A woman whose husband was murdered by the IRA “for being a Protestant” has lamented that Martin McGuinness’s family had time to say their goodbyes whereas she only got “a knock on the door” as a warning.
Willie Clarke, 31, a digger driver and father of four, was abducted and murdered on April 2, 1977 in south Armagh.
At his funeral a Presbyterian minister said he had not been in the security forces nor any terror group.
A television report, said to have originated with the IRA, claimed that he had been involved in murder.
But SDLP representative Paddy O’Hanlon disagreed.
“He was murdered by the IRA because he was a Protestant as well as being a man who worked for a living,” he said.
“The perpetrators of this foul deed, like their compatriots in the UVF, would crucify Christ if he appeared in the north of Ireland this week, and the leadership of the IRA would show no hesitation in supplying the nails.”
Willie’s wife, Betty, has fond memories.
“He was a very easy man to talk to and would always have a bit of a joke for you,” she said. “He had no enemies who I know of, because no matter who asked him to do something for them, he would have gone and done it.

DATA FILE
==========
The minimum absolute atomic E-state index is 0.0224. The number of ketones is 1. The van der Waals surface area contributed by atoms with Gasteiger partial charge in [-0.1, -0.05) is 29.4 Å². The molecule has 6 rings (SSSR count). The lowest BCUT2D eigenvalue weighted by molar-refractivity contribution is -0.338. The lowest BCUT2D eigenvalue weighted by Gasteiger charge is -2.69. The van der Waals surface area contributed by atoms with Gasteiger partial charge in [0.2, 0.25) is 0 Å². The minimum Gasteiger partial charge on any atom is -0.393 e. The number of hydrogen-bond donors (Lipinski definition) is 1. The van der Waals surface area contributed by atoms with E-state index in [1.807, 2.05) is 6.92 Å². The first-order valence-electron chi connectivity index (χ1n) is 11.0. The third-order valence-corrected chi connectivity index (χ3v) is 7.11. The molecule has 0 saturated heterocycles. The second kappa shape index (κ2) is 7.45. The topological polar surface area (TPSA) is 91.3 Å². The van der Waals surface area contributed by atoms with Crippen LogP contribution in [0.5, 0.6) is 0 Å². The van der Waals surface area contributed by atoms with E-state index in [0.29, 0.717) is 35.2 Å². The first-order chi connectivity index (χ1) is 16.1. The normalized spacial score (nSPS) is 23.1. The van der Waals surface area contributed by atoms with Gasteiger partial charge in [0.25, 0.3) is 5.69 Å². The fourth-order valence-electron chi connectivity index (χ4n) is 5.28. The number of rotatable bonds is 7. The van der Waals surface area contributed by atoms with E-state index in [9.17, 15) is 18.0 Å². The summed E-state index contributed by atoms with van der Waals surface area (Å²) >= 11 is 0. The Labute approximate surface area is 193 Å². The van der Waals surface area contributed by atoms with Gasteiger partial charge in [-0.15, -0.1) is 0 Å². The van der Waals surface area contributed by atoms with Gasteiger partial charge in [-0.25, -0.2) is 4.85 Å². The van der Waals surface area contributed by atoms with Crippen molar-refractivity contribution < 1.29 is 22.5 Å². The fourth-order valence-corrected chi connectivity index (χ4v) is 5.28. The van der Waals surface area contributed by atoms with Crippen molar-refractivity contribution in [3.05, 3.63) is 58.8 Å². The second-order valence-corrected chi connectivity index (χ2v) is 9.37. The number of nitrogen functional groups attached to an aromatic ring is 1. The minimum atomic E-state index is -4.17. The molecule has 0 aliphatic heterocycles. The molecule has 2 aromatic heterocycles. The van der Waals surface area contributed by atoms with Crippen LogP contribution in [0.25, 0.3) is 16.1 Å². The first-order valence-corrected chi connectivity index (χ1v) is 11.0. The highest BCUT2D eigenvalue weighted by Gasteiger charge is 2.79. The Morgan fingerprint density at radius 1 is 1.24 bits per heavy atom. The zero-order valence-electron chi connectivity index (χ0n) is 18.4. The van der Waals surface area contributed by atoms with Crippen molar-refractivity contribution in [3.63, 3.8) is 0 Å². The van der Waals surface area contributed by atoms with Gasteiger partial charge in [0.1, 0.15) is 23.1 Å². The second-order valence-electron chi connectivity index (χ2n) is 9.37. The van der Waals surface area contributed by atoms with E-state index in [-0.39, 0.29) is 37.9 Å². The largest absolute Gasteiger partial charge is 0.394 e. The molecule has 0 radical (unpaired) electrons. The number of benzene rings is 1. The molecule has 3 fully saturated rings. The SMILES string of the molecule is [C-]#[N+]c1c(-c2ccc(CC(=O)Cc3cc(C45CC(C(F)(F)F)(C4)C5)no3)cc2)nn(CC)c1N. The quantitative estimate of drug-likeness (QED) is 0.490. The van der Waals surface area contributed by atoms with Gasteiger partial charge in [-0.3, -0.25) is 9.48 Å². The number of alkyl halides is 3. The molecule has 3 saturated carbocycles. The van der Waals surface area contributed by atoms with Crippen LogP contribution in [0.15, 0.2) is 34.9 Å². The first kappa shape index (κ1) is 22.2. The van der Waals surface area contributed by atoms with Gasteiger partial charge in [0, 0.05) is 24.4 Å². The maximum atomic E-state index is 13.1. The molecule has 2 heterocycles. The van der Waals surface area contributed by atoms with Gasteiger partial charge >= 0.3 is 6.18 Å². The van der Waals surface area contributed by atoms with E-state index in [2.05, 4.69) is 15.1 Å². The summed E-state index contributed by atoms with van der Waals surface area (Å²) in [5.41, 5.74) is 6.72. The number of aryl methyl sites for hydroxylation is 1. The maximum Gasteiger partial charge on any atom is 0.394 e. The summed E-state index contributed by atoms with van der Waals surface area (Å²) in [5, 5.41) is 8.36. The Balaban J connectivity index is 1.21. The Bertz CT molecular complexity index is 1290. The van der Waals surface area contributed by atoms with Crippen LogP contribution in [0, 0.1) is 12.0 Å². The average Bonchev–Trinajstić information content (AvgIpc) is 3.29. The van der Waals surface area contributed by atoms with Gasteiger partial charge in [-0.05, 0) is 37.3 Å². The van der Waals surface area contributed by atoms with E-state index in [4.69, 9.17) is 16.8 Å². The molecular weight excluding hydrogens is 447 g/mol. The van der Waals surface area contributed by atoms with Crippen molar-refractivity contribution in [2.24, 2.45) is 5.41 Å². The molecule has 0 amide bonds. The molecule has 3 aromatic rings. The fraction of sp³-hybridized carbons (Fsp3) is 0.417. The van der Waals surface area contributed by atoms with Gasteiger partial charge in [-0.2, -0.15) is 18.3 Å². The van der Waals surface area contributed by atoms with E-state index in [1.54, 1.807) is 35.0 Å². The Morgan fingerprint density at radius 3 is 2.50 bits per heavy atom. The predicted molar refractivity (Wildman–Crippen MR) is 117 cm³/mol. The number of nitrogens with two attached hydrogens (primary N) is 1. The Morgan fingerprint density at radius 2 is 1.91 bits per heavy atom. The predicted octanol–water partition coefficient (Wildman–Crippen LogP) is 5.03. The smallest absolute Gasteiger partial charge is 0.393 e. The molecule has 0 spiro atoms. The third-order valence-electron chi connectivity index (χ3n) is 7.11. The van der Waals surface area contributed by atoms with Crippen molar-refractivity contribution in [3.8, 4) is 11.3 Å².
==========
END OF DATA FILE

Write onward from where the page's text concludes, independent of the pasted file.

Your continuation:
“He was a just a jolly man and he loved his children and was all excited about the fourth one coming.”
The couple were living in Newtownhamilton.
Willie had “a pile of Catholic friends, that is why we can’t understand [his murder]”.
One day there was “a knock at the door”.
“The police asked could they come in, and told me.
“I said ‘no’ and they said, unfortunately it was true. It was desperate.”
A mother of four, she was left under severe financial pressure.
Their children were 10, seven, four and the fourth was born soon afterwards.
Their eldest girl, Wendy, was the only child who understood. “She was inconsolable.”
“The boys just asked, where was daddy and when was he coming home? It didn’t seem to sink in.”
All four were still “devastated” at a memorial service for their father on Sunday.
Nobody was ever questioned about his death.
She feels her loss more keenly in light of Martin McGuinness’s recent death.
“They knew that Martin was going to die – I didn’t know Willie was going to die. They were all prepared for it.
“He didn’t confess anything before he did go. I just got a knock at my door one day to tell me about my husband.
“Martin got to live his life and died naturally instead of having his life taken away from him.”
She hopes for peace in the future but notes her husband’s roadside memorial has been destroyed twice.
Each time leaves her feeling “dreadful”.